the trees are about to stage a revolution

Here in the mountains the spring birds have arrived early. During our ritual morning walks along the lakeshore the dog and I have heard the unmistakable trill of the red-winged blackbirds. We've heard robins. Despite the thick layer of ice and the snow on

Here in the mountains the spring birds have arrived early.

During our ritual morning walks along the lakeshore the dog and I have heard the unmistakable trill of the red-winged blackbirds. We’ve heard robins. Despite the thick layer of ice and the snow only now beginning to melt, the birds of spring are here.

In the news recently, I read of grizzly bears emerging early from hibernation. There are communities on the coast where bears are never seen until late May. But when I read of this it was the last week of February.

Then, just yesterday, we finally caught a glimpse of our friends. The blackbirds were perched high in the sheltering branches of a pine tree. The robins flitted about on a stretch of bare ground beneath a copse of trees. It almost seemed they were making the best of a rash decision.

Around our home the winter still holds sway. There are mounds of snow along the driveway. Icicles dangle from the eaves. The firewood dwindles dangerously low, even though the nights and early mornings demand a blazing wood stove. Even the road that leads out of the mountains to the river valley can’t be depended upon to be drivable.

But the birds are back.

I’ve written a lot about the unavoidable evidence of the world changing. I’ve written about the bees disappearing, the caribou vanishing and the rampant infestation of tree-killing bugs that have depleted the forests. It seems as though the world is clamouring for our attention but we offer only most cursory attention before other, more compelling, issues take us away.

I remember winter camping with my friend, Lars Ekman. He was an old hand at snowbound living. Ekman had been a lumberjack all his life and when he’d gotten too old for the felling, he’d gone back to school and got a degree in silviculture. That’s the branch of forestry that deals with the growing and cultivation of trees.

It had seemed an odd choice for a man for whom the sound of trees crashing to the forest floor meant money and security. But he was avid about it and at 59, when we went out that March, he’d been heading out in all seasons to study trees so he could know how each of the seasons affected them. He was nothing if not thorough.

We had no tents. Instead, Ekman showed me how to make a shelter out of what the land made available. So we fashioned tents out of sheets of canvas draped over fallen trees leaned on angles against other living trees. “It’s how the word lean-to was created,” he told me.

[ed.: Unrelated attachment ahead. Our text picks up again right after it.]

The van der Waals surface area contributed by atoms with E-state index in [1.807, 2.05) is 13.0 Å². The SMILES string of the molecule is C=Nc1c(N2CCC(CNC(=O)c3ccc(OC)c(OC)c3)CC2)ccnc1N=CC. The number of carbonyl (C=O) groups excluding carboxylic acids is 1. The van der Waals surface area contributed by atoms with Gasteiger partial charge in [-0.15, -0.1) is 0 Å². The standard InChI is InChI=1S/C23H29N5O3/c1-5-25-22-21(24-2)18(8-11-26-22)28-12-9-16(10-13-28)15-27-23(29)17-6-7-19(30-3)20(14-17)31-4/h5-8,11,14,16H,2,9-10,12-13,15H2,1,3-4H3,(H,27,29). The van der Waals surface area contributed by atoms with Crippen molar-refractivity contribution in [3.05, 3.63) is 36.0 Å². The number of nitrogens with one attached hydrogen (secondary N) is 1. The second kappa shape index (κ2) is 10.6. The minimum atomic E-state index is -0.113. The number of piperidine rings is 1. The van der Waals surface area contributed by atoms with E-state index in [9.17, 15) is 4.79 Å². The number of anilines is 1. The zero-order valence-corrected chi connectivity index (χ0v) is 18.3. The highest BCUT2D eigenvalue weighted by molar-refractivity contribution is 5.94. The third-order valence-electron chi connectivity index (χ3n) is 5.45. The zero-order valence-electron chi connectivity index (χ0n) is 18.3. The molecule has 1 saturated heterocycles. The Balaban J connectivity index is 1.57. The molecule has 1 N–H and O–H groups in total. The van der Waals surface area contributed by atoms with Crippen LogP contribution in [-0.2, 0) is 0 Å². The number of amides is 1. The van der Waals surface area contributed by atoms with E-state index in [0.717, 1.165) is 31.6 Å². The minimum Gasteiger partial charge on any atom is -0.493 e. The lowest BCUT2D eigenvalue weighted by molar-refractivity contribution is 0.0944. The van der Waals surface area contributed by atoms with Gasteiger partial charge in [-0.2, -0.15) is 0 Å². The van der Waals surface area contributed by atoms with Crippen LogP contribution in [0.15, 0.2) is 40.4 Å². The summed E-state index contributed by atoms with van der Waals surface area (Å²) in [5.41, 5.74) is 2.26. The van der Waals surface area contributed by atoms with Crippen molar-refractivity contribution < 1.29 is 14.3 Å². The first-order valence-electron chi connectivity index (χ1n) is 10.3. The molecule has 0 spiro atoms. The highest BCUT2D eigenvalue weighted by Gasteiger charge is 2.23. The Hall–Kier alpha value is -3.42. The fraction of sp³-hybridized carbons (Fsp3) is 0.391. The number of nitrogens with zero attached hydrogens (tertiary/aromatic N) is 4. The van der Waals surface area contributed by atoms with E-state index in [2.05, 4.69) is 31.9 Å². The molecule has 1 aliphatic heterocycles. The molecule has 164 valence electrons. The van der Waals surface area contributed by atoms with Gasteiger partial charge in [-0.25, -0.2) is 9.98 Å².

We built a fire and our kindling was deadfall and the wood we burned was only the dry stuff we could break off with our hands. He showed me how to make a heat deflector out of a pile of logs on the opposite side of the fire from where we slept. It worked admirably and we sat in a fine, radiant heat. As morning neared and the cold deepened, he would rise and take a log from the pile and put it in the fire. “If you can use things twice, they’re never wasted.” That was his philosophy.

Ekman loved the land. You could see it on him. A simple thing like winter and minus 30 degrees with a wind chill wasn’t enough to put him off being out there. For him, winter camping was a grounding thing. He believed that we need to stay in touch with the elements rather than avoid them.

“You have to walk with your face to the wind instead of ducking your head down. That’s how you come to know it. Same with rain. Same with snow.” I’ll never forget him telling me that.

He told me that there would come a time when the trees would rebel. There would come a time when they would slowly cease to operate as the lungs of the Earth because we would make it harder for them to breathe. When that happened, he said, we would start to see birds and other creatures appearing when they should not. Shortness of breath. Makes it hard to sleep.

We were out four days and I never felt cold. I was never hungry. I was never lonesome for the comforts of things I’d grown used to in my city life. Instead, I slept under a fallen tree while the snow fell, and was grateful.

Ekman is gone now. He’s been gone almost 30 years. But he would look at spring birds against a winter backdrop and shake his head. He’d raise his face to the winter wind and smile. Because the other thing he knew was that we could change it – if we only learned to see it, first.

Richard Wagamese is Ojibway and the author of Keeper’n Me. He won the Canadian Author’s Award for Dream Wheels and his new novel, Ragged Company, arrives in August from Doubleday. He can be reached at

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